You have the same right to gainful employment as anyone else, despite your disability. Of course, there may be some jobs that you won't be able to do, but if your employer is able to make reasonable accommodations for you, the Americans with Disabilities Act requires it, unless it causes your employer "undue hardship" as defined in the act.
Even though it may be your responsibility to request an accommodation, it is up to your employer to comply with the ADA. This means that any mistakes in providing you a reasonable accommodation and in complying with the act are on your employer, not you.
What are the most common mistakes made by employers?
Most employers make one or more of the following common errors when it comes to ADA accommodation requests:
- You do not have to say any "magic" words in order to get across your request. If your employer fails to understand that you made a request, it's not your fault.
- Your direct supervisor or manager should not be in charge of determining whether the accommodation is necessary or possible. Your employer should funnel all requests to one person who understands the ADA requirements.
- Your employer should respond to your request within a reasonable amount of time.
- Your employer cannot decide to quit evaluating your request and working with you to find the appropriate accommodation, just because it may be challenging.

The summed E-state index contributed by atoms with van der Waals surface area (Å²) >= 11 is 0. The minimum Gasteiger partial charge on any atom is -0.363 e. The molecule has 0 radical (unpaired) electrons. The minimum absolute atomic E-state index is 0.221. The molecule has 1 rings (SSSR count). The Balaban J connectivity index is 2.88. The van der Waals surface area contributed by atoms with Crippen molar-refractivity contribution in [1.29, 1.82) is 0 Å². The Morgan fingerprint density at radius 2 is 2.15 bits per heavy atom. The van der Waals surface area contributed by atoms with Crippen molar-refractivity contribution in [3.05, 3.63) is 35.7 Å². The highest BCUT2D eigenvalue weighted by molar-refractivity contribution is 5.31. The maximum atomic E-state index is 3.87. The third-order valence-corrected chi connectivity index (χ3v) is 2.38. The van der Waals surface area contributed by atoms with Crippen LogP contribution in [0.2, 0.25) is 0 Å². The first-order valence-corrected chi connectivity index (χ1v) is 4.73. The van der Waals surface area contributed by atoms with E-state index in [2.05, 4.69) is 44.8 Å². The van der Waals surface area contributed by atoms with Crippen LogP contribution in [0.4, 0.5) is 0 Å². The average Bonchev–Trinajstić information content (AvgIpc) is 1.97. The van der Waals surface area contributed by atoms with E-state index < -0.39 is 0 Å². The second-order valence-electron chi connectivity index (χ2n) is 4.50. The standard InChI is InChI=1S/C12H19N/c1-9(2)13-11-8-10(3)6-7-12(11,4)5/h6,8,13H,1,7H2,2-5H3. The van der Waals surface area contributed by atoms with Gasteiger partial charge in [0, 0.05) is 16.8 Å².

- Your employer cannot decide to quit providing you with an accommodation because a solution is outside the box. If it is reasonable, your employer must do it, even if he or she has never done it before.
- Your employer may not realize that there may be an intersection between the Family and Medical Leave Act and the ADA in your situation.
Once your employer makes an accommodation, the appropriate person should follow up with you to make sure that it works and allows you to perform your job duties. If it does not, then the process may need to begin again. One big mistake that your employer may make is either denying you a position or terminating you from your position, simply because you require an accommodation.
If your employer fails to correct any of the above mistakes, you may be within your rights to file a complaint. If the company has not adequately resolved the situation, then you may need to take your complaint to the Equal Employment Opportunity Commission and/or the courts. Before doing so, it may be beneficial to gain an understanding of your legal options and rights.